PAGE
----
During the night of the 31st January, the European Union stands to lose over 60 million citizens. But at European Alternatives our conception of citizenship is born of action and activism for our common future beyond borders, and this cannot so easily be taken away.
By: Niccolò Milanese, director at European Alternatives
During the night of the 31st January, the European Union stands to lose over 60 million citizens, and potentially several future generations of their descendants.
Asides from understanding why people voted the way they did in the UK referendum in 2016 and recent elections, asides from the negotiations about what the future relationship will look like, an amputation of this size in its citizenry should make any political community pause in its own right. Particularly in a world in which the stripping or downgrading of citizenship and its rights is more and more common, as a way either of targeting minorities or disciplining critical voices, the stripping of EU citizenship from a large group in a continent which claims to base itself on democracy and human rights should be a matter of primary concern.
But for the moment, it is rather taken as a matter of course, an inevitable consequence of a majority decision in a member-state to leave, as anodyne as quietly removing the Union Jack from outside the institutions and putting it into the house of European History. This is not just about the arrangements made for EU citizens continuing to live in the UK, or UK citizens living in the EU, even if those groups are particularly vulnerable and have received some – if insufficient – attention. It is rather about the meaning, value and inviolability of European citizenship as such, who can decide to take it away from others and on what terms.
The removal of European citizenship will undoubtedly be challenged in the courts, even if the courts alone are unlikely to overturn this without some degree of organised political mobilization. Difficult questions about how European citizenship can work if it were disassociated from state membership would have to be addressed: how can citizenship rights and obligations can be balanced? How is EU citizenship acquired? But the European Union does not shy away from difficult questions or ambitious thinking when it comes to trade negotiations, why should it when it comes to citizens’ rights? And moreover, these questions already are pertinent for people living in Europe sometimes for decades without having any European nationality.
At European Alternatives our understanding of citizenship, just like our understanding of the place of British people in Europe, cannot so easily be contained by legal texts, words on a passport or institutional arrangements.
When European Alternatives chose to organise its first activities in 2007 in London, to open its first office in the East End, and over the subsequent years to be active in many cities of the UK, we did so thinking of the insurgent internationalist citizenship that has characterized so much political activity taking place in those lands. Amongst those subaltern histories are the feminist, worker, anti-slavery and anticolonial movements which were founded in some of the venues we organised in; the history of free-thinkers, revolutionaries and of governments in exile; the history of the Anglo-French Union proposed by Jean Monnet in a daring attempt to unite military forces at a moment of existential crisis during the Second world war, enabling support to the Resistance and a precursor to the EU; the inspiration that Altiero Spinelli, Ursula Hirschmann and Ernesto Rossi took from the British Federalists like Beveridge and Robbins whilst imprisoned by Mussolini on Ventotene to draft their Manifesto for a Free and United Europe.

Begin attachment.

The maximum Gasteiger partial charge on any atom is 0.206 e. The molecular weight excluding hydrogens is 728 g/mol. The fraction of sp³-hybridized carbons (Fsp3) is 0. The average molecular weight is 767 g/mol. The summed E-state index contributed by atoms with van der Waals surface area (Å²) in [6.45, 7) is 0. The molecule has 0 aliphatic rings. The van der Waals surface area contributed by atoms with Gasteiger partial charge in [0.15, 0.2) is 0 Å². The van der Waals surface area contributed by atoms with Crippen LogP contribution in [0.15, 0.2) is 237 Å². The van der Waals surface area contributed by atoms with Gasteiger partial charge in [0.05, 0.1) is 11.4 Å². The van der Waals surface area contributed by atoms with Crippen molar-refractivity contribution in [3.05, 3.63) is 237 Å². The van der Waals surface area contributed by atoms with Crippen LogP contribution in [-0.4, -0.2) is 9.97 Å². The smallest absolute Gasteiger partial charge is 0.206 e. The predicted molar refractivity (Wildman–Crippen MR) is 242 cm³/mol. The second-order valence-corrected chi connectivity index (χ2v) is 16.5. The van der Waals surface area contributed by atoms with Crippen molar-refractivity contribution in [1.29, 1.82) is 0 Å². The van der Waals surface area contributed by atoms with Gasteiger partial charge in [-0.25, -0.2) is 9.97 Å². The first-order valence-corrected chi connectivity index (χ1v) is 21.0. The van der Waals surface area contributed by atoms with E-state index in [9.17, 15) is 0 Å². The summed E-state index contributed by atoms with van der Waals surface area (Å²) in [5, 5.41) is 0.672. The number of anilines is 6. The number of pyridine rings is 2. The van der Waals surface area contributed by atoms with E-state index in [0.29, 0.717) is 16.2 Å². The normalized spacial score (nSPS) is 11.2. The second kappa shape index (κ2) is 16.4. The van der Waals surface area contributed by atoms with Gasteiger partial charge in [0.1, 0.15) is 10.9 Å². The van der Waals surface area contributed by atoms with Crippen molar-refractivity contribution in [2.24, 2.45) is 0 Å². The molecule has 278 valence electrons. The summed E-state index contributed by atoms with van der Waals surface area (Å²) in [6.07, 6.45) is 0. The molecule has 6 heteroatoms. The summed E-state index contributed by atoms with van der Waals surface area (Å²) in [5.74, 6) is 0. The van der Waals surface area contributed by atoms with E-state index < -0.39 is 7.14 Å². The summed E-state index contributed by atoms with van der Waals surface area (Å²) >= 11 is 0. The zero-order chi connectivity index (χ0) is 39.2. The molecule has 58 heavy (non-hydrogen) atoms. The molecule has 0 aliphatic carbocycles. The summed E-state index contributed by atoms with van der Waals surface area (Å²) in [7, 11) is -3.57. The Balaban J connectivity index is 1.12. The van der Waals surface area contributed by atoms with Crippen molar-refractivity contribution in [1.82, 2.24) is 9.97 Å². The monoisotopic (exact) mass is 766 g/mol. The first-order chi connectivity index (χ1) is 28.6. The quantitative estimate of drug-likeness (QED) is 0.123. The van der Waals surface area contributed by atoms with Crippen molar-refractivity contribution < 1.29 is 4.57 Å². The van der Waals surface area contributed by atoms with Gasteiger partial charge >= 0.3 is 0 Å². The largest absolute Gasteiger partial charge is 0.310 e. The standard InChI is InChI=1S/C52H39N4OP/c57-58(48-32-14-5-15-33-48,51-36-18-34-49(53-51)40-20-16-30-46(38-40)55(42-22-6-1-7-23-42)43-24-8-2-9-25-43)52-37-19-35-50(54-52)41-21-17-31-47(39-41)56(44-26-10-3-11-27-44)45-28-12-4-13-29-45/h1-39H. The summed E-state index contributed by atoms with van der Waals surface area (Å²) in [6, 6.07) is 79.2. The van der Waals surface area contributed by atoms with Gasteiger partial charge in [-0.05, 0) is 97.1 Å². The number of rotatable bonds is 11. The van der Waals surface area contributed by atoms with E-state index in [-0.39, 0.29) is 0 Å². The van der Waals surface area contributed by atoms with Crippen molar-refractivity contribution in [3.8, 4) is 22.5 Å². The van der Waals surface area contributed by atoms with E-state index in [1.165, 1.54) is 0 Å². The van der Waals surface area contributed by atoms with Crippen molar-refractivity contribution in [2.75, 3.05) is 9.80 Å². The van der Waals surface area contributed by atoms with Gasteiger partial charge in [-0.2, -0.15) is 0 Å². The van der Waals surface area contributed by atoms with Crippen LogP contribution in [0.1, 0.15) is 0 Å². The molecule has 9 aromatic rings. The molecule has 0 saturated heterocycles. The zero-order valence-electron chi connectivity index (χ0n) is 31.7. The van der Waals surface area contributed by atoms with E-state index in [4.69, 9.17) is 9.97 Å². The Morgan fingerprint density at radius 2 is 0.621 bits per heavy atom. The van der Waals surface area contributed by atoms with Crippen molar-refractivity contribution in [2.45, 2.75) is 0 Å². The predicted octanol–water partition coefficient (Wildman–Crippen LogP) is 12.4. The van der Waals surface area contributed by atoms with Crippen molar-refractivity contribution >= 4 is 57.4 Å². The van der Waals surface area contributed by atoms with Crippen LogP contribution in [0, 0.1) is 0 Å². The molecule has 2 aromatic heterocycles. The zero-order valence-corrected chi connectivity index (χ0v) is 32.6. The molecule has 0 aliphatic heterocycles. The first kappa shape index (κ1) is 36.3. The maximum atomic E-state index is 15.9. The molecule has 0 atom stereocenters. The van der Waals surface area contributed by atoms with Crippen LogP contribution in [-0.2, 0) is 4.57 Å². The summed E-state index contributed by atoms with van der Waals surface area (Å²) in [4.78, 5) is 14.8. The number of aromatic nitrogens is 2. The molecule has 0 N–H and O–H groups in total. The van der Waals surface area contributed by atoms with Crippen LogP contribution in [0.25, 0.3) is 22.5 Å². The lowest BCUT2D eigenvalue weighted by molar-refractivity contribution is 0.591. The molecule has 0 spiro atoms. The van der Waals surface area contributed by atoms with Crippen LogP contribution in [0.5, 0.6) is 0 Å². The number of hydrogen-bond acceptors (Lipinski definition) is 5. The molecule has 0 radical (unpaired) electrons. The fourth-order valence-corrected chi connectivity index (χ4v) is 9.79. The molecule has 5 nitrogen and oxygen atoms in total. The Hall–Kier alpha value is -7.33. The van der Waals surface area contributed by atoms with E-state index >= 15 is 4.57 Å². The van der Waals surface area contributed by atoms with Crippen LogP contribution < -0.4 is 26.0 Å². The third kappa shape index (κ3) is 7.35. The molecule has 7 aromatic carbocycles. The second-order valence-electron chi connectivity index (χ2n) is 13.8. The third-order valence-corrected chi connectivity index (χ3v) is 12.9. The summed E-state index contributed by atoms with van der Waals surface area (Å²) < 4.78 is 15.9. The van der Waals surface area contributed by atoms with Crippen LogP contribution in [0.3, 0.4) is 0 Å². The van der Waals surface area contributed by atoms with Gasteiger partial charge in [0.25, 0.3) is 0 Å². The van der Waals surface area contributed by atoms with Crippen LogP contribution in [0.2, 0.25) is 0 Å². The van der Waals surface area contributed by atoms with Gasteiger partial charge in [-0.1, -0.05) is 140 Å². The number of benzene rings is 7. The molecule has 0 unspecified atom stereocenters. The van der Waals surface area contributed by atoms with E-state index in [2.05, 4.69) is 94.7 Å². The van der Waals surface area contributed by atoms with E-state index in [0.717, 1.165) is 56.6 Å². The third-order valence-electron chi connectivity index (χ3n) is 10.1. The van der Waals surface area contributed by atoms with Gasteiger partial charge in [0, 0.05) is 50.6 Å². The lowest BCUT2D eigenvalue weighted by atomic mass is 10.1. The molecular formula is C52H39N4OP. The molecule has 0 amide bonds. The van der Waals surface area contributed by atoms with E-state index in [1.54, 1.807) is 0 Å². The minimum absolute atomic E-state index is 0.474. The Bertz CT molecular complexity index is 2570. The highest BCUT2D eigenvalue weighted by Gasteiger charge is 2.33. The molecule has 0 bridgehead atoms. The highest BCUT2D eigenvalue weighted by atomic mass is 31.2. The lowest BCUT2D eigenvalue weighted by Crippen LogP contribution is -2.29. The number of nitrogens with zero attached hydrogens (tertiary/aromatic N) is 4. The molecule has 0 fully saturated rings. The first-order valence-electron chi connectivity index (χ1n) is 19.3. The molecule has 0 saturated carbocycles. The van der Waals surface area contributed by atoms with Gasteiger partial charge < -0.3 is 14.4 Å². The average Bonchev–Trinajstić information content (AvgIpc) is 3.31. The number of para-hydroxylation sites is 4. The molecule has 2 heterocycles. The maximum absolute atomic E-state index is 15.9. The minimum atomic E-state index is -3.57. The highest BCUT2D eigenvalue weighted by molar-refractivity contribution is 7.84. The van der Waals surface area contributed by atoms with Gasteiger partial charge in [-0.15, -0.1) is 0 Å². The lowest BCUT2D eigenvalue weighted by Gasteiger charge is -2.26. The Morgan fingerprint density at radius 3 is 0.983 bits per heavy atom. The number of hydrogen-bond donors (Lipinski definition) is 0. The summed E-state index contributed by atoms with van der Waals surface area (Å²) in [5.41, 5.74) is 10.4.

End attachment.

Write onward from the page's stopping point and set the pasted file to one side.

These transnational histories and many more, absent from mainstream media and national political discourse, only partly overlap with what the European Union has become and the way it positions itself in the world, and that is why it is so important that this radical heritage is not detached from the European project but continues to agitate inside and across it. The future of the European Union is uncertain and contested, not inevitable or unchangeable.
And despite the recent setbacks, this transnational history of common struggle is not finished: the UK continues to cultivate leading political initiatives and mobilisations with connections across the world.
And now it has one of the most radical and progressive young pro-European movements in the continent – with our partners at Another Europe is Possible a core part of it – and an emerging civil rights movement which is beginning to make the connections between the vulnerabilities of the Windrush generation, the European citizens and the wider population to hostile environments, misrule and misadministration. Each of these struggles is essential to the future of Europe, to Europe’s model of solidarity across differences, and to Europe’s global outlook.
At European Alternatives we are committed to redouble our connections in the UK, and build empowerment and emancipation across borders, new or old. We are sad to see our friends with British citizenship risk losing some formal rights this evening, and outraged at how easily this has been allowed to take place, but we are confident that tomorrow we can work together to transform that loss into a transformative political agency. This is our understanding of the deeper meaning of European citizenship beyond the nation state, and it is something that cannot be taken away.